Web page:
“People that know her, know that she did things way outside of that job,” White said. “She would do anything for everybody. She helped me with my resumé. She helped me get information for camps and recruiting. She was dependable. You could call her anytime and ask for anything.”
Williams remembers the last communication he had with Bradley.
“She texted me Thanksgiving Day and told me to have a happy Thanksgiving and not to eat too much turkey,” Williams said. “She put a smile at the end of the text message and said, ‘I’ll see you soon.’ That may have been her last way of letting us know that everything will be OK.”
Bradley’s role as SID was very loosely defined in that she constantly went above and beyond her typical job duties of facilitating information about ASU’s various sports programs and was known to work as many as 80 hours a week during the busy season.
Bradley admitted in a 2009 profile The Herald wrote about her that she wasn’t really a “sports person” when she took on the job in 1997, but she quickly learned.
“I have a deep appreciation for sports and athletics now,” Bradley said in the story. “(But) I never really was a sports person.
“I was, at first, (trying) to understand what it was all about. I would copy what other SIDs were doing, and I also learned when you flatter someone to death they will show you what to do. I think I did have an advantage because I’m female. It was like, sometimes, ‘OK, she’s a woman, let me help her out.’ It worked a lot.”
Bradley was the media contact for ASU’s 11 NCAA Division II sports programs, a job that Williams said, “might have to be replaced by five or six individuals.”
Three-sport coach Skinner knows all about a tiring workload, but he said his was nothing compared to Bradley’s.
“She probably did about twice the work I have to do,” Skinner said. “Everybody knew who had the most work to do. I know I had a full plate, but her’s was running over. I admire what Edythe did. We knew she was overworked, understaffed and underpaid, but she did a whole lot with a very little. You have to respect that.”
Herald sports editor Danny Aller, who first met Bradley when he moved to the Good Life City in 2007 to take over sports operations at the newspaper, said he knows he speaks for every reporter or editor — past and present — who worked with Bradley when he says she was one of a kind.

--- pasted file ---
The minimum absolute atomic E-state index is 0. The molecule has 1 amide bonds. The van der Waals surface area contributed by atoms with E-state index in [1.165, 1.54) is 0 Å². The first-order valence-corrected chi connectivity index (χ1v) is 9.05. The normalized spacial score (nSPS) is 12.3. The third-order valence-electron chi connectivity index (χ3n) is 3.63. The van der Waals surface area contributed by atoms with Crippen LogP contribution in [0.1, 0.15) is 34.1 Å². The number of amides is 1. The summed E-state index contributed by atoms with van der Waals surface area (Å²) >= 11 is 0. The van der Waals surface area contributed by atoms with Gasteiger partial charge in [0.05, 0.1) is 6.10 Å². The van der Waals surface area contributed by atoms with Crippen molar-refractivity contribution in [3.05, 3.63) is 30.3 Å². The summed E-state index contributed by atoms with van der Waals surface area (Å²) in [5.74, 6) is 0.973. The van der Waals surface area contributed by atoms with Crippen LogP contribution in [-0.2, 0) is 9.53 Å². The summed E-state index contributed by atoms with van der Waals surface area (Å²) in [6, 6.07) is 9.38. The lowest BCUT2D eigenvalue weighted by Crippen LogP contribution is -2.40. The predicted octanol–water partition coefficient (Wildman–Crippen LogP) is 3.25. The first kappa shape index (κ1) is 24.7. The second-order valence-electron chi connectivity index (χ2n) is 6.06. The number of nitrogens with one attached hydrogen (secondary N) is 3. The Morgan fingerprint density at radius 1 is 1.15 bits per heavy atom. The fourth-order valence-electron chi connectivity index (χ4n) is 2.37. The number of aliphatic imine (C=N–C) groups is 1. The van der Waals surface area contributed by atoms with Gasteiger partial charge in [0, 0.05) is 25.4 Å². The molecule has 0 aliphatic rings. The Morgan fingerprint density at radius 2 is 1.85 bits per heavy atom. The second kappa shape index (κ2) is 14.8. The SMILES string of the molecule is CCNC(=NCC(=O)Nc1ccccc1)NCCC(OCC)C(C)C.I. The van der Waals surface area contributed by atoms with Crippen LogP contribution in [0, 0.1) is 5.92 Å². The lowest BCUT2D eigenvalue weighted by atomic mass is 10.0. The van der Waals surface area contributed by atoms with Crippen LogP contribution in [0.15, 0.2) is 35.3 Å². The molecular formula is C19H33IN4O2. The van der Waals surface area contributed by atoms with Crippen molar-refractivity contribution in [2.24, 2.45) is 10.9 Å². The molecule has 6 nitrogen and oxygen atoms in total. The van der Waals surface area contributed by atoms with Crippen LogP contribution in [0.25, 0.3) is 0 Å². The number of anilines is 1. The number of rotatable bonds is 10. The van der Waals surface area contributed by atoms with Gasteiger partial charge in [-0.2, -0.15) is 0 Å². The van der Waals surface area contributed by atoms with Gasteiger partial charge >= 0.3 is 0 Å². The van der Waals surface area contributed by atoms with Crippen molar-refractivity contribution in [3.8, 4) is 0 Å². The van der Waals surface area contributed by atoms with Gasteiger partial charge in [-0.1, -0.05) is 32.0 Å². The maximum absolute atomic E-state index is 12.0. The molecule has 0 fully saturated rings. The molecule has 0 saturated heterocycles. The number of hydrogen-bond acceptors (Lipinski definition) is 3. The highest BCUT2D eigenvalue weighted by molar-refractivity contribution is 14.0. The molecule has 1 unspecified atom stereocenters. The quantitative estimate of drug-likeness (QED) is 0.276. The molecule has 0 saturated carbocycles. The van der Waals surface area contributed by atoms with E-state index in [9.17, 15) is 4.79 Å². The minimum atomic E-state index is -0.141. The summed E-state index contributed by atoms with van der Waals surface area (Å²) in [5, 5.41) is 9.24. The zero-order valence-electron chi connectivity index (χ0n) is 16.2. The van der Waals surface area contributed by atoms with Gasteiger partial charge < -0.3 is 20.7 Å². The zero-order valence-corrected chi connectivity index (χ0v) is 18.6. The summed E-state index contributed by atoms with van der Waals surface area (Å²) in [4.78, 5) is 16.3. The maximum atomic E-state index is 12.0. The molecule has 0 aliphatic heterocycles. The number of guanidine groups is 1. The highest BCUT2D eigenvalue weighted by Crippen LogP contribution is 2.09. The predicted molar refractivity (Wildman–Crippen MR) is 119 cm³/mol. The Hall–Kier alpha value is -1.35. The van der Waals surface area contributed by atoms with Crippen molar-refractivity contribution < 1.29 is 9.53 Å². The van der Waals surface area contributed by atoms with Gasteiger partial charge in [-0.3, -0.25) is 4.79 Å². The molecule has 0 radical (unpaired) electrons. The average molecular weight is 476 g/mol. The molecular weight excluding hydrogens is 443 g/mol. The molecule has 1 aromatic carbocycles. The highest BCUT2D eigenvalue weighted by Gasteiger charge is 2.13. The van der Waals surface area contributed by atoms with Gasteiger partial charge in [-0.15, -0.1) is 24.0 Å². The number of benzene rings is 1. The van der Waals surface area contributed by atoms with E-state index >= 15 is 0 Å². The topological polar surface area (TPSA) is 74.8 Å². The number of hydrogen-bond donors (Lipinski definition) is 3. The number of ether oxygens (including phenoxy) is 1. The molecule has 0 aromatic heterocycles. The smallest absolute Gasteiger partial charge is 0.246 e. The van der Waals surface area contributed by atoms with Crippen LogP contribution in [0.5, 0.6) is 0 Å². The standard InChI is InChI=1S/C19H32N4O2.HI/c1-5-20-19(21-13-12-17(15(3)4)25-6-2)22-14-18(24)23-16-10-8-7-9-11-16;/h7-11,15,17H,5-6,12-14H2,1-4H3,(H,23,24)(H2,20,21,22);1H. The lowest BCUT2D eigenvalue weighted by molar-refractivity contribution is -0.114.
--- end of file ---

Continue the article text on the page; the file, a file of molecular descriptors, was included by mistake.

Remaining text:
“She was an incredible person, and I know everyone who worked with her felt the same way. I don’t know what was more infectious: her smile, her work ethic or her love for everything-Albany State,” Aller said Sunday upon learning of Bradley’s death. “From everyone at The Albany Herald, we want to express our condolences to her family, friends and the countless members of Golden Ram Nation whose lives she touched.
“Ms. Bradley and her loved ones will be in our prayers.”
Bradley graduated from Mitchell-Baker High School in 1983 and from Florida A&M in 1988 with a bachelor’s degree in journalism/public relations. During her college career, she worked with The FAMUAN student newspaper and was a member of the Society of Professional Journalist/Sigma Delta Chi and the Public Relations Student Society of America.
She was a member of St. Peter A.M.E. Church in Camilla and is survived by her daughter Morgan Chelsea Dunlap, who is a sophomore pre-nursing student at Albany State.
The school is currently planning a memorial service in honor of Bradley, and Skinner said Sunday he knows the campus won’t be the same without her.
“We at Albany State are very prayerful that her family can see their way through this,” Skinner said. “We can only imagine what they are dealing with at this particular time. Her daughter and family, we have to keep them in our prayers. But the one thing we do know is that God doesn’t make any mistakes. He sees the bigger picture.
“And you can’t be in a better place than where she is right now in God’s hands.”
Herald sports editor Danny Aller and the Albany State Sports Information office contributed to this report.